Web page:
Photo: James Bombales
Monthly home sales are on the rise for the first time in seven months according to the latest insights from the Canadian Real Estate Association (CREA).
In its National Statistics report for September, CREA reported the number of monthly sales across Canada increased by just less than one per cent, the first month-to-month increase recorded since March. While the quantity of new homes hitting the market slid slightly from August to September, property prices continue to rise on an annual basis.
Here’s what CREA had to say about the Canadian housing market for the month of September.
National monthly sales nudge up less than one per cent
From August to September, recorded home sales climbed by 0.9 per cent, the first increase since March, according to CREA. On a yearly basis, sales dropped 17.5 per cent, down from 2020’s record-setting month for September, but still the second-highest ever sales figure for the month.
“September provided another month’s worth of evidence from all across Canada that housing market conditions are stabilizing near current levels,” said Cliff Stevenson, chair of CREA. “In some ways that comes as a relief given the volatility of the last year-and-a-half, but the issue is that demand/supply conditions are stabilizing in a place that very few people are happy about.”
Photo: James Bombales
Total home inventory hovers around two months worth
Month-to-month, the quantity of new homes coming onto the market dropped by 1.6 per cent. Property gains in Quebec were overshadowed by declines recorded within the Lower Mainland, Calgary and the Greater Toronto Area.
By the end of September, there was 2.1 months worth of inventory available nationwide, a small drop from 2.2 months worth in August and 2.3 months in June and July.
“This is extremely low and indicative of a strong seller’s market at the national level and in most local markets,” said the report. “The long-term average for this measure is more than five months.”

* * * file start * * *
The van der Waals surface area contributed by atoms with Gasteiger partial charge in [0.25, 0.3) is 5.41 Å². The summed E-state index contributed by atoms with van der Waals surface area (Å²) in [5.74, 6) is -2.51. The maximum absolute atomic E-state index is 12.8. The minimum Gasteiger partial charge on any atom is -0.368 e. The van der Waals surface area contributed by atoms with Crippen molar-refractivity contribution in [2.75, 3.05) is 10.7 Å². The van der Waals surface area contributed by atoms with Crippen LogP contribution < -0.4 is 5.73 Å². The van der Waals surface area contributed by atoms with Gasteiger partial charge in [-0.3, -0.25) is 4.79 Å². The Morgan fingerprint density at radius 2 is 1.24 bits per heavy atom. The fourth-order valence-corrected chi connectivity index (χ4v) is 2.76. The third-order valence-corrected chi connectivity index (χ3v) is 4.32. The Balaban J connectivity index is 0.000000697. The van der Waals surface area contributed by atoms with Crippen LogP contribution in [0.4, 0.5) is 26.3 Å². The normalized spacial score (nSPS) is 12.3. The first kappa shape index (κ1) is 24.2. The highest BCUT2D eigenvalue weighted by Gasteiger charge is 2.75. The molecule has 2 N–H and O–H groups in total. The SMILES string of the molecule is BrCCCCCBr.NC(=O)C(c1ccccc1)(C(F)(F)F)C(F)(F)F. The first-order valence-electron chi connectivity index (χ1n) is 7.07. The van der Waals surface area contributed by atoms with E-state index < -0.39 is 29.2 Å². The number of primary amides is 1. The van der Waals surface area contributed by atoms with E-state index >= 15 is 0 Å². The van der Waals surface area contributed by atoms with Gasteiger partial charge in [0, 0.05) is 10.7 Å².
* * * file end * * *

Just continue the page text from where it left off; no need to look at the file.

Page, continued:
With sales creeping up slightly in September as home quantities declined, the sales-to-new listings ratio grew to 75.1 per cent, up from 73.2 per cent in August. CREA noted that a “small but growing majority” of local markets are moving back into seller’s market territory.
September price acceleration “not surprising”
The actual (not seasonally adjusted) national average home price was $686,650 in September 2021. This is an increase of 13.9 per cent from the same period last year.
When excluding Greater Vancouver and the GTA, two of Canada’s most expensive real estate markets, the national price average for September falls by $146,000 to approximately $540,650. Tighter market conditions pushed the Aggregate Composite MLS Home Price Index up by 1.7 per cent month-to-month in September.
Shaun Cathcart, CREA’s senior economist, noted that home price behaviour will be worth keeping an eye on with the national market “still stuck” at around two months worth of inventory.
“While the acceleration in home prices we saw in September was more than most would have expected, the fact that prices are now moving back in that direction is not surprising,” he said.
Provincial and local price growth differed
Across the country, several provinces observed high annual price growth, but increases were less consistent between communities.
In British Columbia, year-over-year price growth is said to be “creeping up above 20 per cent,” but these increases are lower in Vancouver. Levels in Victoria were on par with the provincial average, while other areas hit above the average in September.
Last month, year-over-year price increases were pushing 25 per cent in Ontario. However, much like British Columbia, growth was much lower in bigger cities the GTA and Ottawa. Oakville-Milton, Hamilton-Burlington and Guelph saw prices grow closer to the provincial average.
Yearly price growth in Greater Montreal has stayed at a little over 20 per cent.